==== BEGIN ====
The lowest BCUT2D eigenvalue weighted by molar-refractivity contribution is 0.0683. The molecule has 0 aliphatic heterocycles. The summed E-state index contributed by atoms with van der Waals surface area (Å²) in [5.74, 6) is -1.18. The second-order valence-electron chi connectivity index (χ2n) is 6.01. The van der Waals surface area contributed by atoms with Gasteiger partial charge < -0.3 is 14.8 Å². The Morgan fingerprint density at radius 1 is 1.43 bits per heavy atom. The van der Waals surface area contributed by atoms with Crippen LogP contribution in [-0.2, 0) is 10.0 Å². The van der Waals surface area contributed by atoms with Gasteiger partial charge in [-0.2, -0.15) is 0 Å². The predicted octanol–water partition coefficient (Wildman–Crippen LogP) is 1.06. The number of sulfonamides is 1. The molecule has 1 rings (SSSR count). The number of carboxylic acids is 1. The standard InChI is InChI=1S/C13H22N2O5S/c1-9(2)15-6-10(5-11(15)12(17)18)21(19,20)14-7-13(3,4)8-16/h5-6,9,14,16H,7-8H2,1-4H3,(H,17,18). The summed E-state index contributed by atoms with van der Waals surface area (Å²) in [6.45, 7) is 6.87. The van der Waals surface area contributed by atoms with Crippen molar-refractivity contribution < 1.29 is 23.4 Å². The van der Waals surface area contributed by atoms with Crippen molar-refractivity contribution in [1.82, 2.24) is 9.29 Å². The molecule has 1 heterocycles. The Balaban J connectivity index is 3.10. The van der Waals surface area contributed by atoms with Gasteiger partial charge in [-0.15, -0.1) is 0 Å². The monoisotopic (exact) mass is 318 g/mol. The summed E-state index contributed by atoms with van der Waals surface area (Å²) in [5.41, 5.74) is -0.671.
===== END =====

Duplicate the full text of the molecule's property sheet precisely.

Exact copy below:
The lowest BCUT2D eigenvalue weighted by molar-refractivity contribution is 0.0683. The molecule has 0 aliphatic heterocycles. The summed E-state index contributed by atoms with van der Waals surface area (Å²) in [5.74, 6) is -1.18. The second-order valence-electron chi connectivity index (χ2n) is 6.01. The van der Waals surface area contributed by atoms with Gasteiger partial charge < -0.3 is 14.8 Å². The Morgan fingerprint density at radius 1 is 1.43 bits per heavy atom. The van der Waals surface area contributed by atoms with Crippen LogP contribution in [-0.2, 0) is 10.0 Å². The van der Waals surface area contributed by atoms with Gasteiger partial charge in [-0.2, -0.15) is 0 Å². The predicted octanol–water partition coefficient (Wildman–Crippen LogP) is 1.06. The number of sulfonamides is 1. The molecule has 1 rings (SSSR count). The number of carboxylic acids is 1. The standard InChI is InChI=1S/C13H22N2O5S/c1-9(2)15-6-10(5-11(15)12(17)18)21(19,20)14-7-13(3,4)8-16/h5-6,9,14,16H,7-8H2,1-4H3,(H,17,18). The summed E-state index contributed by atoms with van der Waals surface area (Å²) in [6.45, 7) is 6.87. The van der Waals surface area contributed by atoms with Crippen molar-refractivity contribution < 1.29 is 23.4 Å². The van der Waals surface area contributed by atoms with Crippen molar-refractivity contribution in [1.82, 2.24) is 9.29 Å². The molecule has 1 heterocycles. The Balaban J connectivity index is 3.10. The van der Waals surface area contributed by atoms with Gasteiger partial charge in [-0.15, -0.1) is 0 Å². The monoisotopic (exact) mass is 318 g/mol. The summed E-state index contributed by atoms with van der Waals surface area (Å²) in [5.41, 5.74) is -0.671.